Sustainable Westchester does more to support renewable energy development than procure electricity. The other programs, including community solar and Heat Smart, are all mutually supportive towards city goals. In fact, Orville finds that joining Westchester Power is often the first step to greater involvement with Sustainable Westchester:

We’ve found that communities that are able to successfully offer their residents one of these solutions, it becomes progressively easier for them to leverage that experience and to bring more opportunities to the residents

Nina Orville

Expanding Participation

New York state only lets low-income residents participate in a community choice program if the program can guarantee savings. Orville says that since Westchester Power cannot, many people are excluded. The program is working to find another way. In the meantime, Sustainable Westchester’s other programs are more accessible to the total community. 

Orville directs Sustainable Westchester’s community solar program. She describes how community solar can alleviate some of the energy burden on low-income residents, who are spending “more than 12% of their income on energy costs.” Where traditional solar excludes those without the finances or credit, community solar brings the benefits of clean energy to those who benefit the most.

[Sustainable Westchester serves] as actors in the marketplace, to ensure that those opportunities are delivered to the people who need them most, regardless of whether it’s financially the most advantageous thing or not.

Nina Orville


For a deep dive on community solar in Minnesota and beyond, check out this report put together by ILSR, MmSEIA, and Vote Solar.


Advice from New York

The circumstances around community choice in New York are different than in California, where the concept originated. Welsh describes Westchester Power as more of an energy broker, while community choice programs in California are “little utilities.” 

Some CCAs in California have secured the financial standing to sign long-term contracts for renewable energy. Alternatively, without an ESCO (“energy services company”) authorization from National Grid, Westchester Power plays a different role in the community and so has a different business plan — but it is still centered on community.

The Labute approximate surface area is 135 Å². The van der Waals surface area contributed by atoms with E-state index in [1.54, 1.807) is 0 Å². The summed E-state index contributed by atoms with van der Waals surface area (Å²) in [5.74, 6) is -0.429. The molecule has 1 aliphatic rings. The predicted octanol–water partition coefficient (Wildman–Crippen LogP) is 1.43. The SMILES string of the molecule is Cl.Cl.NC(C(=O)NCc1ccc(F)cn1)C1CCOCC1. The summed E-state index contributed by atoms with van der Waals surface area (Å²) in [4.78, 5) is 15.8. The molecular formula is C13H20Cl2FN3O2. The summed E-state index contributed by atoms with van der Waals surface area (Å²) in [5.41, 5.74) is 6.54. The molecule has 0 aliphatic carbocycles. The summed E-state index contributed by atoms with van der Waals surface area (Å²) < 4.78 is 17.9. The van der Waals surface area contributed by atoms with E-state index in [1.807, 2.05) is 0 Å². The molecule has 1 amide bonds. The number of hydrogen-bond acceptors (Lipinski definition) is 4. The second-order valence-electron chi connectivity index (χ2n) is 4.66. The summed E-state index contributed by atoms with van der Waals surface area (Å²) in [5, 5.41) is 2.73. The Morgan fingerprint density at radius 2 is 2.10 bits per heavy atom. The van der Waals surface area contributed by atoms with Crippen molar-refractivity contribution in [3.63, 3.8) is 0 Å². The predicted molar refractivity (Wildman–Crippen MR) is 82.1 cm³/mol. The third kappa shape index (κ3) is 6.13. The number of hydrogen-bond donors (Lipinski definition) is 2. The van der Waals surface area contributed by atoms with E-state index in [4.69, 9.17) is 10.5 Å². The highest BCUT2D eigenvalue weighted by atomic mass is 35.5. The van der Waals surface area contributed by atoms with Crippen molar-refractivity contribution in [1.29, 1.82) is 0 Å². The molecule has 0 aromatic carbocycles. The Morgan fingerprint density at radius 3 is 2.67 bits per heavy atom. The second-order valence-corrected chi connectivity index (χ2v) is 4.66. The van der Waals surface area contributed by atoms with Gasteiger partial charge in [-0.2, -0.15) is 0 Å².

Welsh believes that engaging residents through community choice will cultivate an active community capable of taking on other energy concerns. Westchester Power is building capacity to address the tougher local hurdles, like building energy and transportation.

Community, community, community… the word appears in community choice aggregation and community solar, and to remember that the asset that we’re creating here is primarily focused on that.

Dan Welsh

Orville concludes that the momentum is building in the right direction. As localities are allowed more room for innovation, local successes will increasingly crop up throughout the country.

We’re obviously all in this together, so the more we can collaborate across states and across the country, the better.

Nina Orville


Episode Notes

See these ILSR resources for more behind the story:

For concrete examples of how cities can take action toward gaining more control over their clean energy future, explore ILSR’s Community Power Toolkit.

Explore local and state policies and programs that help advance clean energy goals across the country, using ILSR’s interactive Community Power Map.


This is the 95th episode of Local Energy Rules, an ILSR podcast with Energy Democracy Director John Farrell, which shares powerful stories of successful local renewable energy and exposes the policy and practical barriers to its expansion.

This article originally posted at ilsr.org. For timely updates, follow John Farrell on Twitter, our energy work on Facebook, or sign up to get the Energy Democracy weekly update

Featured Photo Credit: BruceEmmerling via Pixabay

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Maria McCoy
Follow Maria McCoy:
Maria McCoy

Maria McCoy is a research associate with the Energy Democracy Initiative. In this role, she contributes to blog posts, podcasts, video content, and interactive features.

Maria McCoy
Follow Maria McCoy:
Maria McCoy is a research associate with the Energy Democracy Initiative. In this role, she contributes to blog posts, podcasts, video content, and interactive features.